River vs Channel: Are They the Same Thing?

Written by Kristen Holder
Updated: April 18, 2022
© goran_safarek/Shutterstock.com
Share this post on:
Continue Reading To See This Amazing Video

Water is what defines channels, and rivers flow in some of those channels. As rain lands on the earth and pools enough to run, it begins moving. This movement, over many millennia, carves a path of least resistance into the ground and rocks.

Eventually, the path of least resistance from the mountains to the ocean is cut out, and a river exists in the main channel to the coast. Other channels from other points where precipitation has landed go through their path of least resistance. These paths meet up at the river and cause the river.

What are some other facts about rivers and channels? We’ll dive in deeper now.

River vs Channel: A Comparison

Rivers and channels both flow in one direction.

©A-Z-Animals.com

RiverChannel
Has Banks and Beds?YesYes
Comes From a Lake?YesNo
Flows in One Direction?YesYes
Deltas, Creeks, Streams, and EstuariesAre Not RiversAre Channels

River vs Channel Explained

These are the similarities and differences between a river and a channel:

  • A river is a channel, but a channel isn’t necessarily a river.
  • Both rivers and channels have banks and beds.
  • Channels and rivers both flow in one direction.
  • Deltas, creeks, streams, and estuaries are not rivers. They are channels.
  • Rivers usually originate from a lake, whereas channels form wherever rain falls.

How Do Channels Form?

Channel
Tiny channels connect to other channels, and the channel gets bigger.

©Vivida Photo PC/Shutterstock.com

The channel head is where mountain slopes start sending water into an area with defined banks and beds. Enough water runs off into the same path of least resistance. Tiny channels connect to other channels, and the channel gets bigger until it reaches the ocean.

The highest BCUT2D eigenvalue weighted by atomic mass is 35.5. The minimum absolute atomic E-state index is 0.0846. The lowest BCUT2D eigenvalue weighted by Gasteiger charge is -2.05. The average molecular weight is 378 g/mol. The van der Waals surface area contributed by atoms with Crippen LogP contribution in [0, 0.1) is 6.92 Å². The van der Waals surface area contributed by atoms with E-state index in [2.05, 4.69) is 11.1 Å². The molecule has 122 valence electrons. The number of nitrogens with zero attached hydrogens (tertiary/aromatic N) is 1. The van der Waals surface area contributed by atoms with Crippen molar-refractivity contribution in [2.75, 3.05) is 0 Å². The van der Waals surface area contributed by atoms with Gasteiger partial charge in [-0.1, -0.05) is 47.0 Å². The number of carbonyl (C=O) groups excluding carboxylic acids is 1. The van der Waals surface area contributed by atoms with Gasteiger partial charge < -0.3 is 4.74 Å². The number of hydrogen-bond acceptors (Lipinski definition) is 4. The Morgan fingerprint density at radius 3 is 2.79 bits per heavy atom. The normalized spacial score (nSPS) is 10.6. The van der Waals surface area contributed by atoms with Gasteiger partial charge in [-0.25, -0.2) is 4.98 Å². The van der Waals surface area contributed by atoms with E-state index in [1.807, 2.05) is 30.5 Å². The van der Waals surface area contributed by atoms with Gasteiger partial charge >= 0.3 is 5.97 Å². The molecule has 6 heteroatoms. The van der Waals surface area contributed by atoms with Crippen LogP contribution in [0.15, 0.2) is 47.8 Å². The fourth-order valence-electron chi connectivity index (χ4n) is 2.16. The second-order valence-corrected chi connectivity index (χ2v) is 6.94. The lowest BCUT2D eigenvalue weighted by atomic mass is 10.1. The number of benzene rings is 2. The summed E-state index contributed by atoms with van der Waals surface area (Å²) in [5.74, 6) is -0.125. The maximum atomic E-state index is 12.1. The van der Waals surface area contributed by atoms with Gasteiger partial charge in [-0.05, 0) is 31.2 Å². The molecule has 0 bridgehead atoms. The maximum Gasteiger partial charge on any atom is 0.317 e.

The main artery of this channel system is the river. All the channels that go into the water mass that makes it into the ocean are part of one watershed. 

How Do Rivers Form?

Longest Rivers in North Carolina - Broad River
Rivers curve and bend due to the shifting of sediment.

©JSpannhoff/Shutterstock.com

Rivers originate in the mountains, usually at a lake, but sometimes due to natural springs or other rare phenomena. Precipitation follows its channels, like streams and creeks, into the lake.

Rivers are dynamic and change based on obstacles presented. Suppose one bank of a river experiences a disturbance, like burrowing animals. In that case, the physics of the water flow and the movement of particles within the river over time will fundamentally change the channel. That’s why rivers curve and bend.

When a lake gets full enough, part of the water at the top of the lake finds itself in another channel. This channel runs to a lower elevation, created over time, that eventually dumps into the ocean.

What is an Oxbow Lake?

Oxbow Lake
Oxbow lakes are formed when part of a river becomes cut off.

©goran_safarek/Shutterstock.com

Imagine a river as a standard squiggly line. As a river gets older, its curves get bigger. Eventually, if the squiggly line is squiggly enough, some of the squiggles touch each other. When this happens, the water’s path of least resistance changes.